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Thread: Anyone try a Forward Converter?

  1. #21
    Constant Bitrate
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    Presslab,
    7.5V for microseconds? I understand that there are instantaneous high peak current loads but I can't see that your power supply would need to work down to 7.5V when it only lasts for microseconds.

    Have you monitored the output during this brief dip and seen that it is affected? Seems that if it was you could stiffen the caps on the output to carry you through the dip.

    Lastly at 125Khz and a 60W load, what is your peak primary current? Seems like it would be way more than 30A. Have you monitored the current sense resistor and verified that you are not saturating the core under load? (esp at 7.5V)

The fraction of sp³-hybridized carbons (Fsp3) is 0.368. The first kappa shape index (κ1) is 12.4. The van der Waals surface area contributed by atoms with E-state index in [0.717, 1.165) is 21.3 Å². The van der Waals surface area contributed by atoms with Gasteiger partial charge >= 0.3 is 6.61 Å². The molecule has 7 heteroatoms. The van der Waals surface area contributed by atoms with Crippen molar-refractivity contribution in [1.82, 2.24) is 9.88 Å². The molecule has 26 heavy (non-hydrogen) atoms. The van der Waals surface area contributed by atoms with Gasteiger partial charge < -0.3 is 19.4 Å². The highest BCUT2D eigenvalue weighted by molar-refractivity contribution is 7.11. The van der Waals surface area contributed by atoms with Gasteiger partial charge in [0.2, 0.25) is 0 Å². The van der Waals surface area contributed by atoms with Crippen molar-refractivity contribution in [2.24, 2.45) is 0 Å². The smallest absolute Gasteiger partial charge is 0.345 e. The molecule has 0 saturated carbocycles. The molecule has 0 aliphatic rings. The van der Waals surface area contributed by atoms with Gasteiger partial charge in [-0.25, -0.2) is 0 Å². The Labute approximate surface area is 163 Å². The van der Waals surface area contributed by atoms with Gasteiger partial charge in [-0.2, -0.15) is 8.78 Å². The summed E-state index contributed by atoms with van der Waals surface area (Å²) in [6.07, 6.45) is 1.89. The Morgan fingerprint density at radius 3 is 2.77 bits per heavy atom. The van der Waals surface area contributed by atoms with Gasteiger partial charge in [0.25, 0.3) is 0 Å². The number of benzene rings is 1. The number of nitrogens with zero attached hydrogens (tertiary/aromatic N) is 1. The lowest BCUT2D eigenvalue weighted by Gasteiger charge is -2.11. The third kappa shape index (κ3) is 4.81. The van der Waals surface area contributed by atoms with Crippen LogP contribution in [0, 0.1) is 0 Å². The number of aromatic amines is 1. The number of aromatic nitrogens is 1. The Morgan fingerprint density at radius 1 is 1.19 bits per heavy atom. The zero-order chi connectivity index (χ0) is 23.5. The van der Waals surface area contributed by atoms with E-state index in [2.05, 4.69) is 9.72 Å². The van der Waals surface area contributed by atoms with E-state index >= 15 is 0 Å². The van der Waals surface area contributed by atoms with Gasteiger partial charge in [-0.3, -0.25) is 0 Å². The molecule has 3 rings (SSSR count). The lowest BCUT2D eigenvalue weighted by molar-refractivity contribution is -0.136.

How hot is your core getting? (even when idling without air flow for say 10mins) The biggest problem I had with a similar design was finding a core that could handle the peak current ratings without saturating or being so inefficient that it would get scorching hot without much of a load connected.

  2. #22
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    Originally posted by Probedude_2000:
    <STRONG>Presslab,
    7.5V for microseconds? I understand that there are instantaneous high peak current loads but I can't see that your power supply would need to work down to 7.5V when it only lasts for microseconds.